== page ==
Stocks

Warren Buffett buys $3bn Citigroup stake in value-hunting stock splurge

Warren Buffett’s Berkshire Hathaway has made a big bet on Citigroup, as the legendary investor funnels some of the conglomerate’s mammoth cash hoard into stocks during this year’s market decline.

Berkshire bought $3bn worth of shares in the Wall Street bank in the first quarter, giving the group a stake of about 2.8 per cent, according to filings with regulators. The investment came as Berkshire sold the remainder of its position in Wells Fargo, a rival bank that was a staple in Buffett’s portfolio for more than three decades.

Buffett, Berkshire’s chief executive, watched from the sidelines as markets plunged and then rallied at the height of the pandemic. But at the start of this year, he ploughed $51.1bn into the market as global stocks sagged in the face of a hawkish pivot from the Federal Reserve, supply chain disruptions, strong inflation and the war in Ukraine.

Markets have continued to decline, knocking the valuations of large technology companies, banks and consumer-facing businesses.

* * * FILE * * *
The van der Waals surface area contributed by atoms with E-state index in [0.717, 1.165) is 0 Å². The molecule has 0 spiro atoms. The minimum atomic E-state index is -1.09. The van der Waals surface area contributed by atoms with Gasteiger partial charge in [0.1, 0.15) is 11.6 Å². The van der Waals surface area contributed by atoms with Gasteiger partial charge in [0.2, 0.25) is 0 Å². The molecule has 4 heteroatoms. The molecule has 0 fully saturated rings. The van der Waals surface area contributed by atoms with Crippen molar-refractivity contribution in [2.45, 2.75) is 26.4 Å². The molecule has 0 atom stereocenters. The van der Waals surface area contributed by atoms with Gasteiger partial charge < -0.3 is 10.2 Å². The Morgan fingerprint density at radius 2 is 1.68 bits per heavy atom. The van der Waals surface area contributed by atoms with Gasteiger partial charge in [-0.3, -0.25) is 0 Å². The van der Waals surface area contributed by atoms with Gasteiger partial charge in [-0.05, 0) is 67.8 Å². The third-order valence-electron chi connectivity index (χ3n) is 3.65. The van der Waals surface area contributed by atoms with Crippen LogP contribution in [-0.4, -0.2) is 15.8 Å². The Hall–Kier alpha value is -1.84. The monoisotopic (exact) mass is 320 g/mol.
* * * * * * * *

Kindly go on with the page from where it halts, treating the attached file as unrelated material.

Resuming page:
Berkshire ended 2021 sitting on a near-record $146.7bn cash pile — ammunition to make purchases even as other portfolio managers disclosed sales to keep up with outflows from their investors.

Citigroup has slid more than 21 per cent this year, underperforming the average financial sector stock in the S&P 500 index, which is down 16 per cent for the year.

The lender has lagged behind its Wall Street rivals in critical profitability metrics for more than a decade and is the only big US bank that trades below book value at 52 cents a dollar, according to FactSet. Citi also warned of losses of up to $3bn tied to Russia when it announced financial results in April, contributing to a near halving of its profits for the quarter.

Jane Fraser, chief executive, has promised to boost returns by exiting less-efficient businesses such as international retail banking and focusing on more profitable divisions such as wealth management and transaction services.

Beaten-down stocks were not the only ones to attract Berkshire.

The conglomerate bought $7.7bn worth of shares in oil and gas company Occidental Petroleum and boosted its stake in the oil major Chevron. Occidental’s shares are up almost 120 per cent this year while Chevron has climbed 45 per cent, as energy prices have rallied because of strong demand and the prospect of curtailed supplies from Russia.

Buffett’s company also invested $2.6bn in Paramount Global, the US media group formerly known as ViacomCBS, and bought $400mn worth of shares in lender Ally Financial. Paramount has lost 7 per cent this year, while Ally is down almost a fifth.

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